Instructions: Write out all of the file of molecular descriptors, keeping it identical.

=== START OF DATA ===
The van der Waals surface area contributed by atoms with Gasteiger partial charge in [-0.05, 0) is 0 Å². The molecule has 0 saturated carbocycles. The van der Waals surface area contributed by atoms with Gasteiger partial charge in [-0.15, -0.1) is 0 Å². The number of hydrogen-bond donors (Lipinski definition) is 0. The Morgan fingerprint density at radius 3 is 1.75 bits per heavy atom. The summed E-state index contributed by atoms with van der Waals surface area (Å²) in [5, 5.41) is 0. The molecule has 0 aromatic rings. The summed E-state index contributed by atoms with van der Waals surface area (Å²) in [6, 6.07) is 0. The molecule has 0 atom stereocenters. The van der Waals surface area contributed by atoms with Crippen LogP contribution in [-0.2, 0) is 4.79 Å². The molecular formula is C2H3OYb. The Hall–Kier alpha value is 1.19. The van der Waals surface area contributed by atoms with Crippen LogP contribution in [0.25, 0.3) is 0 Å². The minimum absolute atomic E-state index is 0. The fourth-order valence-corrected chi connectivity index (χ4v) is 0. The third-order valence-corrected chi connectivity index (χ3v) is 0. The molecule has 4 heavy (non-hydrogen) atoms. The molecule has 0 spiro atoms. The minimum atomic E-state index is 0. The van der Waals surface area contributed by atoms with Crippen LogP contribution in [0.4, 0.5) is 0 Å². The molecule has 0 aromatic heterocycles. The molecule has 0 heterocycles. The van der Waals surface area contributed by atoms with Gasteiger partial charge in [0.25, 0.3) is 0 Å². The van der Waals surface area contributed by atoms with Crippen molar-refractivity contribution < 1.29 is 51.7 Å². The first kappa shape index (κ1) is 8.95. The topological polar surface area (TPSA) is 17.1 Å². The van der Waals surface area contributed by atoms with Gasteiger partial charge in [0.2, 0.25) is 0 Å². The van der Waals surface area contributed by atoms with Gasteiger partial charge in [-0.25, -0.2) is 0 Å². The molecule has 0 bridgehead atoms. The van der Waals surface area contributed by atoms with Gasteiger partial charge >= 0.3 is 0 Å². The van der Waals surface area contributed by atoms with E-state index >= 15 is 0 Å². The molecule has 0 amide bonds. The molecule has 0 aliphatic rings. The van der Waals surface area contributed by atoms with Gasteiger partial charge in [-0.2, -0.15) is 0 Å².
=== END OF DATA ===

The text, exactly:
The van der Waals surface area contributed by atoms with Gasteiger partial charge in [-0.05, 0) is 0 Å². The molecule has 0 saturated carbocycles. The van der Waals surface area contributed by atoms with Gasteiger partial charge in [-0.15, -0.1) is 0 Å². The number of hydrogen-bond donors (Lipinski definition) is 0. The Morgan fingerprint density at radius 3 is 1.75 bits per heavy atom. The summed E-state index contributed by atoms with van der Waals surface area (Å²) in [5, 5.41) is 0. The molecule has 0 aromatic rings. The summed E-state index contributed by atoms with van der Waals surface area (Å²) in [6, 6.07) is 0. The molecule has 0 atom stereocenters. The van der Waals surface area contributed by atoms with Crippen LogP contribution in [-0.2, 0) is 4.79 Å². The molecular formula is C2H3OYb. The Hall–Kier alpha value is 1.19. The van der Waals surface area contributed by atoms with Crippen LogP contribution in [0.25, 0.3) is 0 Å². The minimum absolute atomic E-state index is 0. The fourth-order valence-corrected chi connectivity index (χ4v) is 0. The third-order valence-corrected chi connectivity index (χ3v) is 0. The molecule has 4 heavy (non-hydrogen) atoms. The molecule has 0 spiro atoms. The minimum atomic E-state index is 0. The van der Waals surface area contributed by atoms with Crippen LogP contribution in [0.4, 0.5) is 0 Å². The molecule has 0 aromatic heterocycles. The molecule has 0 heterocycles. The van der Waals surface area contributed by atoms with Gasteiger partial charge in [0.25, 0.3) is 0 Å². The van der Waals surface area contributed by atoms with Crippen molar-refractivity contribution < 1.29 is 51.7 Å². The first kappa shape index (κ1) is 8.95. The topological polar surface area (TPSA) is 17.1 Å². The van der Waals surface area contributed by atoms with Gasteiger partial charge in [0.2, 0.25) is 0 Å². The van der Waals surface area contributed by atoms with Gasteiger partial charge in [-0.25, -0.2) is 0 Å². The molecule has 0 bridgehead atoms. The van der Waals surface area contributed by atoms with Gasteiger partial charge >= 0.3 is 0 Å². The van der Waals surface area contributed by atoms with E-state index >= 15 is 0 Å². The molecule has 0 amide bonds. The molecule has 0 aliphatic rings. The van der Waals surface area contributed by atoms with Gasteiger partial charge in [-0.2, -0.15) is 0 Å².